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How can I use docker container in this scenario ? And what should I do for continuous integration.?


(Techeklavya) #1

It’s my first time for deployment of a website , I am using Spring boot. I was doing a traditional way, making a war file and deploying it on my vps’s Tomcat. Everything was going fine…but recently when I updated my code with some features and deployed it on Tomcat, it started showing errors. Doesn’t matter what, but each update can induce some issues because of some file or version . So I started thinking about docker.
I am new to it, though comfortable with docker a little.(have gone through self paced training on website and tried it successfully on my machine)
My question is, I don’t have extra budget to purchase a commercial docker , can I use docker container in this scenario ?
And what should I do for continuous integration in my case, so that if I add a new service I don’t have to go through the deployment of whole of the war file again and wait for hours, and still be vulnerable to internet connection errors


(John Rofrano) #2

[quote=“techeklavya, post:1, topic:24459”]
I was doing a traditional way, making a war file and deploying it on my vps’s Tomcat. Everything was going fine…but recently when I updated my code with some features and deployed it on Tomcat, it started showing errors. Doesn’t matter what, but each update can induce some issues because of some file or version . So I started thinking about docker.[/quote]

Using Docker will certainly put you in control of your environment. You could deploy using a tomcat container that you control and make sure that your application is not affected by version changes until you change them. This is a good use case for using Docker (i.e., environment control)

[quote=“techeklavya, post:1, topic:24459”]
My question is, I don’t have extra budget to purchase a commercial docker , can I use docker container in this scenario ?[/quote]

If you control the VM’s that your application is being deployed on, you could add the Docker Engine and run your containers that way. If you don’t have control, then you might want to move to a container cloud like IBM Bluemix or Amazon EC2 Container Service. Either way you need to provide a Docker Engine to run your containers.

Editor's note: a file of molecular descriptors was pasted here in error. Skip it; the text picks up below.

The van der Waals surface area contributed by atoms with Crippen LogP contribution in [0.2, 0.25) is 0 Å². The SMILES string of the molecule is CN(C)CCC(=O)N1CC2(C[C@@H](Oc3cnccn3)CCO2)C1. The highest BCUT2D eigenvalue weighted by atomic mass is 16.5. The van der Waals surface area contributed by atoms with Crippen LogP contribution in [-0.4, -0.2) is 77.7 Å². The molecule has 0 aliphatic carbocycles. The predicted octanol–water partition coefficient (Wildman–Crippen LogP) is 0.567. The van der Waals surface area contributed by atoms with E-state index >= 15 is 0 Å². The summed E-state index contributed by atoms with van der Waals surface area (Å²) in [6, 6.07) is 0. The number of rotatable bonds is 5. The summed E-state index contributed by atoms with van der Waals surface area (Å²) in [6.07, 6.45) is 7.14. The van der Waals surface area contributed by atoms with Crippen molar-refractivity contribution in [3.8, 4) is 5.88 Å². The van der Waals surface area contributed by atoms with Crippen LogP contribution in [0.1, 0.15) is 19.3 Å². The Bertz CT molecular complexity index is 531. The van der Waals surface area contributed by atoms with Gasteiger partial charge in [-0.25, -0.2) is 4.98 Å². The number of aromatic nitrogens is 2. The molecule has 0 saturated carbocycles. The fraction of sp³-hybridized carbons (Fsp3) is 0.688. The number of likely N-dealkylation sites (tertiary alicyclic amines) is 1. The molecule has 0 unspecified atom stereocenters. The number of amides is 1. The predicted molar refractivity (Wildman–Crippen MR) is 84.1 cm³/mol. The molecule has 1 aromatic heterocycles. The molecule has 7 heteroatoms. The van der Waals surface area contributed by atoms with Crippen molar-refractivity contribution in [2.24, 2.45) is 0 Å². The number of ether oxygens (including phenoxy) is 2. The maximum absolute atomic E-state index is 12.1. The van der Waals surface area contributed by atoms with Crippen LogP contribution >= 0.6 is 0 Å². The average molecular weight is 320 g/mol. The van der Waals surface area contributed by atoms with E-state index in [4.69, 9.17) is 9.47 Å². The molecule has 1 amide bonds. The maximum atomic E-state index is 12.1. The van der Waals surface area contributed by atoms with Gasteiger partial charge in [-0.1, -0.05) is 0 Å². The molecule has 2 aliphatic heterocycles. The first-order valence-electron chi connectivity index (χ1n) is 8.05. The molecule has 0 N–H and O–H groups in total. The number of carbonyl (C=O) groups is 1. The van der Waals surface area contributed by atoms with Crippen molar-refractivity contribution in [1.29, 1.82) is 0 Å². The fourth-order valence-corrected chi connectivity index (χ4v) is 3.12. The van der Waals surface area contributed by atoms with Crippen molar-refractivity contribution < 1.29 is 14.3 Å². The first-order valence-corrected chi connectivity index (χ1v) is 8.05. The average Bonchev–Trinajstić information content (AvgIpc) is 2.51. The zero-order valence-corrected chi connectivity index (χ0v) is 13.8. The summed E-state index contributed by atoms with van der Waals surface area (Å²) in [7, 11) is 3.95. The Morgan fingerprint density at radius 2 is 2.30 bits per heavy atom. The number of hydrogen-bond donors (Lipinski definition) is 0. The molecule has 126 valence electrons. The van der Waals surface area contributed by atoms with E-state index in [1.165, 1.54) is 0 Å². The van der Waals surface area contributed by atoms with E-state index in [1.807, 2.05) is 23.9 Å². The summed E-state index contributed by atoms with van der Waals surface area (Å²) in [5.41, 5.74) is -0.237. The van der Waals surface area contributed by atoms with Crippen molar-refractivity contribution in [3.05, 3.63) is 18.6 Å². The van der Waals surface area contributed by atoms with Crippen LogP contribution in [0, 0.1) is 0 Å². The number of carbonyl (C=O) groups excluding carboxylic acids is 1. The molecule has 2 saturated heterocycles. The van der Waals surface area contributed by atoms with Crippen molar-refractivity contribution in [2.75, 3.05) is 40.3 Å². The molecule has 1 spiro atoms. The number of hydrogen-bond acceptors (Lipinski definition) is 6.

It sounds like your application uses a monolithic architecture and using Docker is not going to help you with that. There is no magic here. If you want to not have to build a whole war file and wait for hours then you need to stop building huge war files in the first place. Deploying your war file in Docker will be just as slow as deploying it anywhere else. The problem is the application architecture, not the technology.

This is not your fault. It’s the way Java Spring, and Ruby on Rails, and Python Jango, and other monolithic frameworks work. They produce huge MVC apps that get you up and running very quickly but the down-side is that every change requires redeploying the entire application. If you have internet network issues, Docker may actually make it worse because instead of deploying just a war file, you will be deploying a whole Docker image which, in case of tomcat, would be your war file + 355MB!

What you want to do is move to a microservice based architecture where your application is split up into independent microservices running in their own Docker containers. This means that each war file would contain a single Resource or just a few related resources communicating via REST API’s instead of an entire application. Then when one service needs to be updated, just that service needs to be redeployed. It would be a huge re-architecture of your application but that’s what it takes to gain speed and agility of deployment over deploying huge monoliths.

~jr


(Techeklavya) #3

Thank you very much John rofrano. Yes I do have control over my remote vm via putty. And thanks for suggesting microservices architecture, actually I was also thinking about it and you also confirmed now:-).